For example, data from the U.S. show that the cost of imports for protective equipment is significantly lower than equipment that is domestically made. If Canadians are to buy Canadian-made masks, they will end up paying more. When you think of the amount of all protective equipment used each day across Canada, this would add up to tens of billions of dollars for business and consumers.

To implement this policy, the federal government would need to tax imports, impose quotas or in some cases outright restrict imports. In other words, forcing Canadians to buy Canadian-made products would require government intervention. Incumbent manufacturers would then reap the benefits at the expense of Canadian consumers, resulting in yet another industry being shielded from foreign participation.

Rather than pursuing such an economically damaging policy, it is well-advised to think more strategically and develop truly resilient supply chains. Resilience is the capacity to recover quickly from difficulties. Indeed, one may argue that the supply chains of Canadian firms were quite resilient to the pandemic shock. In a few months, manufacturers in Canada repurposed their production facilities to produce products that were badly needed and supplied PPE to the Canadian health-care sector. The question should be: Can we do better in the event of a similar shock? This requires two components.

First, resilience needs flexibility built into production processes, enabling manufacturers to repurpose quickly and efficiently. Governments should work with manufacturers to develop contingency plans to repurpose their facilities in such rare moments of national emergency. Having these plans in place will make a pivot smoother, timelier and far more effective.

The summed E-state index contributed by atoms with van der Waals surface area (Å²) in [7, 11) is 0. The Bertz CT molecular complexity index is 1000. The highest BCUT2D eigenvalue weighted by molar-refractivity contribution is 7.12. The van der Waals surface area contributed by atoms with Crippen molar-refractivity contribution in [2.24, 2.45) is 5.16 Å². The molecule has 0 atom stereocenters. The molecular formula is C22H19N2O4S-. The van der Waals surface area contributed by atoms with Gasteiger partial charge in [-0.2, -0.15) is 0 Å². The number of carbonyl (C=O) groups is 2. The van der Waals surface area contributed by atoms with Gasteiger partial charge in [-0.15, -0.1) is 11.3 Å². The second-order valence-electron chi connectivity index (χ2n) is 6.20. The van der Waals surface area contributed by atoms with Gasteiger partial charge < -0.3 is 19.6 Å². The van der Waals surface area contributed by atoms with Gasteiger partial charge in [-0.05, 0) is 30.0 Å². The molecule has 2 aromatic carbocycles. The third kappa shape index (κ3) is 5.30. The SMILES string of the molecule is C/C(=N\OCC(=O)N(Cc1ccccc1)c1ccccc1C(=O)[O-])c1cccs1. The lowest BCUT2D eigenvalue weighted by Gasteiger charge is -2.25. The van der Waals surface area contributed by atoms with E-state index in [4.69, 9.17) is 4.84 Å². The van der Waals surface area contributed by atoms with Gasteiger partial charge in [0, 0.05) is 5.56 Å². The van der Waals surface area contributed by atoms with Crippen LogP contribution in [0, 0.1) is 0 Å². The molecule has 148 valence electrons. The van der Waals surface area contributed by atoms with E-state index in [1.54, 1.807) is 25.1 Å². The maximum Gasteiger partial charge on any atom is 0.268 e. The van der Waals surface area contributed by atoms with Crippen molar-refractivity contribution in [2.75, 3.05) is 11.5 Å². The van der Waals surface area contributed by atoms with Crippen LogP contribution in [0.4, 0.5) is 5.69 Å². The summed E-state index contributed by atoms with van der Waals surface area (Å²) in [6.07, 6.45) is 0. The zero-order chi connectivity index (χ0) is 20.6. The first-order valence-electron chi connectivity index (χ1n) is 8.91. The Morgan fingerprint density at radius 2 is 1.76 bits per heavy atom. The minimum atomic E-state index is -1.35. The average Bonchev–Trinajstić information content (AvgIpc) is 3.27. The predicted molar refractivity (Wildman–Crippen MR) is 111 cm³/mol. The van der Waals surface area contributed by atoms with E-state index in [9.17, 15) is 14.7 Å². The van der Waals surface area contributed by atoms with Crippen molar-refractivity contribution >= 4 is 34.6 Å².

Second, governments could develop stockpiles of products that are deemed critical. These stockpiles should be sized to cover the period required until repurposing of manufacturing is achieved or new suppliers are identified. In procuring supplies for these stockpiles, governments would not favour Canadian firms, but would rather seek a combination of the best value available in the market and supplier diversification. While diversification would not have solved of all the COVID shortages, it certainly would alleviate some of the challenges in future.

We need to build upon the resilience that Canadians and the Canadian economy showed in the last 18 months, not impose protectionist measures. The government should foster the development of truly resilient supply chains: ones that are able to adjust when hit in unexpected ways.

This article first appeared on Policy Options and is republished here under a Creative Commons license.protect

Bernardo BlumBernardo Blum is an associate professor of economic analysis and policy and director IIB at Rotman. He teaches an MBA course in international economics. His research falls into three areas: international trade, where his work examines the determinants of international trade patterns and the economic institutions that facilitate trade; urban economics, where his work examines the impact of urban agglomeration on the productivities of different kinds of skills; and the determinants of income inequality.
Walid HejazWalid Hejazi is an associate professor of economic analysis and policy at the Rotman School of Management. He has researched, advised, and testified extensively on global competitiveness, and is currently working on a series of studies which shed light on the competitiveness and productivity of Canadian firms.